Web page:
A Brush Hollow Tale


Tucked away in rural southwest Wisconsin, where the west branch of the Kickapoo River crosses Route 82, is an area of the state known locally as Brush Hollow. It was there, after the turn of the century, that McGarry Morley spent much of his vacation time as a youngster, for his grandfather owned a local farm. Young Morley “loved the people, and thoroughly enjoyed all the various happenings.” Much time has passed since then, and Mr. Morley, now a retired advertising-agency executive, “hated to think of all the folklore and history being lost,” so he began writing a series of folk stones he calls Brush Hollow Tales. The one recounted here, adapted from a story first published in the magazine Wisconsin Trails , is based on several events that actually occurred in Brush Hollow about 1912. In the tradition of the folklorist, Mr. Morley has woven them together into an amusing and nostalgic reminiscence.

Whenever I am served a portion of today’s ham or bacon, each bite—no matter how tender and pleasant-tasting—kindles a nostalgic wish for some of these same products as produced in the long, long ago. Back when the pig preselected for the ultimate sacrifice was fed a carefully balanced diet of whey and bran, lavishly backed with bushels of golden corn. When the rites leading to its metamorphosis were performed right on the spot by home-talent votaries. And when the hams and bacon, soaked in brine and then exposed to smoldering corncobs and hickory wood in the smokehouse, absorbed the entrancing aromas that were released to enrich and embellish the flavor when the meat was cooked and eaten.

I recall one butchering, however, that did not produce the usual rich and delicious pork roasts, the tasty chops, the savory sausages, and the hams and bacon redolent of smokehouse fumes that enticed the appetite and enchanted the taste buds. Instead it supplied a completely unexpected dividend—a Model T car.

This remarkable happening had its beginning when a neighbor lad was hired to give temporary aid with the fall work.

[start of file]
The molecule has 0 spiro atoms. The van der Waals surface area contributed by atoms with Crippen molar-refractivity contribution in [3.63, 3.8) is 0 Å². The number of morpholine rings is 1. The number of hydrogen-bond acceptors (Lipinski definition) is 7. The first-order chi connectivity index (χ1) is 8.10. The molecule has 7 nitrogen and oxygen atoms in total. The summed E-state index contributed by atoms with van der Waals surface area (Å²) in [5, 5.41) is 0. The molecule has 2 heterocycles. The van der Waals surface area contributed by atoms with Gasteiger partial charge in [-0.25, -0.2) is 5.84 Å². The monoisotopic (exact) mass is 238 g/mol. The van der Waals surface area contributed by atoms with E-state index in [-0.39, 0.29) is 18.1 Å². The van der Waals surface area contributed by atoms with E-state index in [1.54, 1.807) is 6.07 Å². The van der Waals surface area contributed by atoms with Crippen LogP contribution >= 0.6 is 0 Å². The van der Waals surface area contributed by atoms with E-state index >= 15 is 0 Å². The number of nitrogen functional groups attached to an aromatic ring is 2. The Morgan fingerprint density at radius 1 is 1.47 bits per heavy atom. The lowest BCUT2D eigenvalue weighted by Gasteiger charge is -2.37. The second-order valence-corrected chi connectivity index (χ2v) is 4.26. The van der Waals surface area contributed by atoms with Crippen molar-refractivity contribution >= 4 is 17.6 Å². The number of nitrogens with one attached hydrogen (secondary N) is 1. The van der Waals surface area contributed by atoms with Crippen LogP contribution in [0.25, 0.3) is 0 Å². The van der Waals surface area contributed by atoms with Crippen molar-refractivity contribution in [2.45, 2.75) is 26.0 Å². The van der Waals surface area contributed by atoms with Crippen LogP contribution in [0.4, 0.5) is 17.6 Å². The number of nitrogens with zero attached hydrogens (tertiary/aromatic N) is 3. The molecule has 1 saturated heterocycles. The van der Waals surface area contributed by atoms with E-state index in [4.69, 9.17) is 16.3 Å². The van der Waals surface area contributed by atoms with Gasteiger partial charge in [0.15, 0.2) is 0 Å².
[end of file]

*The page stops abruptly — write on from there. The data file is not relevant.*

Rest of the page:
Ordinarily the presence at my aunt’s table of a hired man or a hired girl provided a stimulus to the feast of reason and the flow of soul that, ideally, accompany and supplement the satisfaction of more earthy appetites. Instead of the usual steady chomping sounds, interrupted only by “I’ll thank you for the chicken” or “More coffee, please,” the conversation was likely to be spirited and continuous, larded with bits of gossip from the west branch of the Kickapoo, or Sugar Grove Ridge, or Harrison Hollow, depending on the point of origin of the employee.

Such, however, was not the case when the youngest of the five Cosgrove brothers came to help out for a couple of weeks with the autumn chores. He had the unlikely name of Terminal Moraine; before his birth his mother had heard the expression, thought it pretty, and conferred it on her offspring when he arrived.

Terminal’s silence had been too extended to be charged to initial shyness or to taciturnity. Rather, it seemed to stamp him as a man obsessed with some festering sorrow, who had looked upon the promised land and seen only a disaster area. This diagnosis received a degree of confirmation when, at long last, he spoke.

“Paw says cars are dangerous,” he said, not lifting his eyes from his plate and directing his remarks at no one in particular. “Look at Buzz-saw Bates. What about him?”

Everyone of course knew Buzz-saw, so called because he had lost a hand in a sawmill accident. He wore a hook on the stump that made him a man of note in the community. Terminal’s query had obviously been rhetorical, and so no one made any attempt to answer.

Terminal amplified his statement that night at supper as though there had been no break in his lines of communication.

“What about Buzz-saw Bates?” he asked again. “Riding along in a buggy with Hank Shore and telling some big story and waving his arms around. So what happened? He snagged the hook on the rim of the buggy wheel, and it pitched him right out on the side of the road on his head. I suppose that wasn’t dangerous?” Again he left the question floating in the air, obviously not expecting an answer.

Two days later at breakfast he spoke again. “Paw says a car is expensive,” he said bitterly. “Five horses in the barn eating their heads off. All us boys got to have one. You mean to say that doesn’t cost more than gas for a car?”

The bitter brew seething within him was apparently coming to a more violent boil, for he again broke silence that noon.

“Paw says we’re like to get ourselves killed with a car,” he said, not as one contributing to the general conversation but with the air of a fair-minded man reviewing all sides of some moot question. “What about his second cousin that got dragged and killed by a horse? Tangled up in the singletree and drug till his clothes was all tore off.”

He paused, then apparently thought of an additional item that would strengthen his stand.

“Not only that—there is folks right today that claim to have seen that horse go by with Paw’s second cousin, naked as a skinned calf and dead as Judas Caesar, dragging along behind.”